I am quite possibly one of the most visibly identifiable members of a political party on campus. You can find my party membership status on various websites. My Facebook account tells a pretty comprehensive story, yet in my time at ANU I have faced constant accusations of deceit regarding my political affiliation.
Recently I was elected President of ANU Sport. The election was filled with drama as my current position as the Youth Representative of a political party became a central topic in the campaign. What ANU’s commentariat refused to mention was that I had been a council member of ANU Sport for longer than I had been ACT Young Labor President. It was seemingly impossible to explain to many within the ANU community that I had a different vision for ANU Sport service provision and that I wasn’t actually a part of a conspiracy straight from Bill Shorten’s campaign office.
I’ve always responded to attacks on my party membership with a simple “I joined the ALP because I care about the issues, I don’t care about issues because I joined ALP”. This retort has often been enough to blunt any attacks on my affiliation. Sadly however, I have seen a marked increase, both online and in person, in the number of personal attacks on a person’s character due to their political affiliation.
Being a member of a political party doesn’t grant you magical powers; it doesn’t suddenly give you friends in high places and it certainly isn’t the best of fun all the time.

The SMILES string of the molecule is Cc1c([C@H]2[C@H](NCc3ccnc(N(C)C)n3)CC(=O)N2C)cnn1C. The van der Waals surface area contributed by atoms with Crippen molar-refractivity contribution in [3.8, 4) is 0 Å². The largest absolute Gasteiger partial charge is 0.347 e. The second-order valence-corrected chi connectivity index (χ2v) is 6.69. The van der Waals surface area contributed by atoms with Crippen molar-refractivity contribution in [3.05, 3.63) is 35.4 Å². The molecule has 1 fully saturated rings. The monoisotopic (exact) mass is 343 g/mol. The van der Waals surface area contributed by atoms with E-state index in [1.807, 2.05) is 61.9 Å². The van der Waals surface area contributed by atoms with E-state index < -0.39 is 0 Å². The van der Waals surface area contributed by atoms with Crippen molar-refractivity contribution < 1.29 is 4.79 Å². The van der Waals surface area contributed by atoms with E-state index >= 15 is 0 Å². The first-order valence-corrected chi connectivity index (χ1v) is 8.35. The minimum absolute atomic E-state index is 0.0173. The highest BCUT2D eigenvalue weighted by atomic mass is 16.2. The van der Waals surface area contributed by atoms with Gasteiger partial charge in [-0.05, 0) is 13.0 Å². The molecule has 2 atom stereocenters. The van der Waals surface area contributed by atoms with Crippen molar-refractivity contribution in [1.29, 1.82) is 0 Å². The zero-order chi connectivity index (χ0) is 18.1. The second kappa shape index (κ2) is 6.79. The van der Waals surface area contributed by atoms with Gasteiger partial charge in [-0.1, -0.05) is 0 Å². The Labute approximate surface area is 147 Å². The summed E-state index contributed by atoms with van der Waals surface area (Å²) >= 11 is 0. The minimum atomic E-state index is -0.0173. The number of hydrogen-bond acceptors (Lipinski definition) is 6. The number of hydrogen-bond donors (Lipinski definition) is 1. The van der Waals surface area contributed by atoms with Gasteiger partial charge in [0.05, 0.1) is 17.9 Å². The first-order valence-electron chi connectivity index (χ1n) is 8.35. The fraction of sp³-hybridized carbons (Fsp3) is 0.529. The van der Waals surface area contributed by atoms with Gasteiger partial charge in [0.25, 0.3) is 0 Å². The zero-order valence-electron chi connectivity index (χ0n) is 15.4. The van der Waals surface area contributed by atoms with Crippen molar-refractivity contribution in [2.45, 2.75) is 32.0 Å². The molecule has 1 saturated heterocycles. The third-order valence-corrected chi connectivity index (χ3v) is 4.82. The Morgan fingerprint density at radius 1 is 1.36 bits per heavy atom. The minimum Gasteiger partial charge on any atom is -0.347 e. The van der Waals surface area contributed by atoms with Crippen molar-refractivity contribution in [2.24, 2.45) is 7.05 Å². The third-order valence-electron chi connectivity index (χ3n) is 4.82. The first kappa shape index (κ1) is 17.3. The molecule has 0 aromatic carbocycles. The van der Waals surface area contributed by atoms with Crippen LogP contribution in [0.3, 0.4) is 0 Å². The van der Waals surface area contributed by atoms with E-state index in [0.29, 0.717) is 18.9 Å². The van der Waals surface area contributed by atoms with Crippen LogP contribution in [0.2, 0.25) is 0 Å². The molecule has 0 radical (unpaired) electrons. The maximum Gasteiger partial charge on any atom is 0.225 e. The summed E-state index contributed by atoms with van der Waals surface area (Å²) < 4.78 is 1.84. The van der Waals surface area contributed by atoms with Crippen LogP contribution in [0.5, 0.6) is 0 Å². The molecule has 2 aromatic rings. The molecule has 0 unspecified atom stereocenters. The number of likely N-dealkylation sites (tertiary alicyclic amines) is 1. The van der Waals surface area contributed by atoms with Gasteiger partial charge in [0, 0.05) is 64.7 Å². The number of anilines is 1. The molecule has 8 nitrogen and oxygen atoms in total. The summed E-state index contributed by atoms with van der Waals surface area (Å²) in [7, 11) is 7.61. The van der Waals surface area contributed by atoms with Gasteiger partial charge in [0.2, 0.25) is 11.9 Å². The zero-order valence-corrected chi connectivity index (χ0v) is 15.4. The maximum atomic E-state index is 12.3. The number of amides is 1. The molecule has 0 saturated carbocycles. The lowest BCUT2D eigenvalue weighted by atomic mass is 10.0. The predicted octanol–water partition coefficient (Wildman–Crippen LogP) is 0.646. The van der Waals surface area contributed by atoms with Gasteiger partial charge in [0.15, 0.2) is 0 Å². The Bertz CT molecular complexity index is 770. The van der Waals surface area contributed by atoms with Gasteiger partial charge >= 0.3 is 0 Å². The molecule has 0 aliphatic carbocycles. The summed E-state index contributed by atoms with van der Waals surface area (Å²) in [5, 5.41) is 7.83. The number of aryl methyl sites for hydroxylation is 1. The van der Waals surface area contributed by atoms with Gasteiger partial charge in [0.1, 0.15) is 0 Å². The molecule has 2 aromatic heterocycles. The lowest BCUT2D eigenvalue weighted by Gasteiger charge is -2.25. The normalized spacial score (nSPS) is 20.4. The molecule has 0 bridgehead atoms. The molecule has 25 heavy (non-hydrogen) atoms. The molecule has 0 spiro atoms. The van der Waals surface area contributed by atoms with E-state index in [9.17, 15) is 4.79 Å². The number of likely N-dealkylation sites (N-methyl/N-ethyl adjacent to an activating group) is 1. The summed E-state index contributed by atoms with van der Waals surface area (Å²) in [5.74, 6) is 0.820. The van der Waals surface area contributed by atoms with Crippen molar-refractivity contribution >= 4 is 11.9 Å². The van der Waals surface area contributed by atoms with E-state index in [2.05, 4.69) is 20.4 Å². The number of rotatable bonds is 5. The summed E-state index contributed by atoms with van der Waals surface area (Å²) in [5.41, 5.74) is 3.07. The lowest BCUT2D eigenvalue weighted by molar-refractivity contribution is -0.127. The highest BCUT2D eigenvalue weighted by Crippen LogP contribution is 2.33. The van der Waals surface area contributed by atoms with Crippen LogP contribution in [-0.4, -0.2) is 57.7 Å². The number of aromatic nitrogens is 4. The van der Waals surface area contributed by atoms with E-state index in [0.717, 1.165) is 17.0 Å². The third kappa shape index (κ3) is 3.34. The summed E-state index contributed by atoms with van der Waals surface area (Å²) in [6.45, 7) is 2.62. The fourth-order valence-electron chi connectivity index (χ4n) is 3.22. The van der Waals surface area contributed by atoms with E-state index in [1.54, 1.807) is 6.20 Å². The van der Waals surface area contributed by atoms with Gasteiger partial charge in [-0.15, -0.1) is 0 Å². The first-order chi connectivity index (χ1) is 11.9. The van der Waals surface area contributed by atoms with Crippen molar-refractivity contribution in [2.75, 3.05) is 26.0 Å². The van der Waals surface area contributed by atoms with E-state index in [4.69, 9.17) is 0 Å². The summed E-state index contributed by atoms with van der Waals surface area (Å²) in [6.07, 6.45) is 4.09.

Many on our campus ‘dehumanise’ others who can be identified as as a member of a political party. Vicious things are said about their motivations and character.
Yet just because someone joins a political party does not mean they do not experience the same feelings of distress and isolation when they bear witness to their own public cyber harassment. I myself have experienced the strange phenomena of knowing an individual ‘hates me’ and yet having pleasant conversations until they find out my full name.
It must be made clear that when someone picks up a membership card they do not stop being human and they most certainly do not stop holding passionate views.
I have great respect for people within the ANU community who seek to make change in our world. To have protested at a National Day of Action is admirable, to have given your name and email address to AYCC is perfectly normal and to speak of your time volunteering for a not-for-profit is worthy of awe. But for some reason to have made phone calls and knocked on doors in a marginal electorate to try stop a blumbering idiot from becoming Prime Minister is petty and self-interested.
Saul Alinksy once said “true revolutionaries do not flaunt their radicalism. They cut their hair, put on suits and infiltrate the system from within.”
I think Alinksy is right – flaunting your radicalism is self-serving. That’s why most people in political parties don’t brag about paying their $5 membership. Those in political parties, with steadfast dedication, go about making the changes they want to see happen in the world full of the knowledge that the best way to affect change has, and will always be, from the inside.
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